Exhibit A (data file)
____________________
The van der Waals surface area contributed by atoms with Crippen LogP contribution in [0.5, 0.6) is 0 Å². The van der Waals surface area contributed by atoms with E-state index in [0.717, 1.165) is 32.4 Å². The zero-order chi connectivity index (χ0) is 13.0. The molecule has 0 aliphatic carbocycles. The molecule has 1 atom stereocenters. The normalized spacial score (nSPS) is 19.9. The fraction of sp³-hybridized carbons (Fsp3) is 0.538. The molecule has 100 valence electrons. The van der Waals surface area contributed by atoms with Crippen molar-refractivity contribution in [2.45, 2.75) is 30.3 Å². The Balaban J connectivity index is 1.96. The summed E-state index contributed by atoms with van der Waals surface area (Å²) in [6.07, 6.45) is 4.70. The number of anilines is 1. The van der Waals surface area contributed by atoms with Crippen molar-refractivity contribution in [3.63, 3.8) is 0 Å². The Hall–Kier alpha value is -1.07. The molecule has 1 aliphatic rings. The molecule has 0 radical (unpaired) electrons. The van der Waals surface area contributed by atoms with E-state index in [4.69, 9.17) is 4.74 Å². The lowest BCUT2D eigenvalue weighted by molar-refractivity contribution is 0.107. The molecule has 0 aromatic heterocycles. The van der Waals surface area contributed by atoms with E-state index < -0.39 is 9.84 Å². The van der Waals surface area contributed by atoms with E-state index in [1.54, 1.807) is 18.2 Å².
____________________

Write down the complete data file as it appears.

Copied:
The van der Waals surface area contributed by atoms with Crippen LogP contribution in [0.5, 0.6) is 0 Å². The van der Waals surface area contributed by atoms with E-state index in [0.717, 1.165) is 32.4 Å². The zero-order chi connectivity index (χ0) is 13.0. The molecule has 0 aliphatic carbocycles. The molecule has 1 atom stereocenters. The normalized spacial score (nSPS) is 19.9. The fraction of sp³-hybridized carbons (Fsp3) is 0.538. The molecule has 100 valence electrons. The van der Waals surface area contributed by atoms with Crippen molar-refractivity contribution in [2.45, 2.75) is 30.3 Å². The Balaban J connectivity index is 1.96. The summed E-state index contributed by atoms with van der Waals surface area (Å²) in [6.07, 6.45) is 4.70. The number of anilines is 1. The van der Waals surface area contributed by atoms with Crippen molar-refractivity contribution in [3.63, 3.8) is 0 Å². The Hall–Kier alpha value is -1.07. The molecule has 1 aliphatic rings. The molecule has 0 radical (unpaired) electrons. The van der Waals surface area contributed by atoms with E-state index in [4.69, 9.17) is 4.74 Å². The lowest BCUT2D eigenvalue weighted by molar-refractivity contribution is 0.107. The molecule has 0 aromatic heterocycles. The van der Waals surface area contributed by atoms with E-state index < -0.39 is 9.84 Å². The van der Waals surface area contributed by atoms with E-state index in [1.54, 1.807) is 18.2 Å².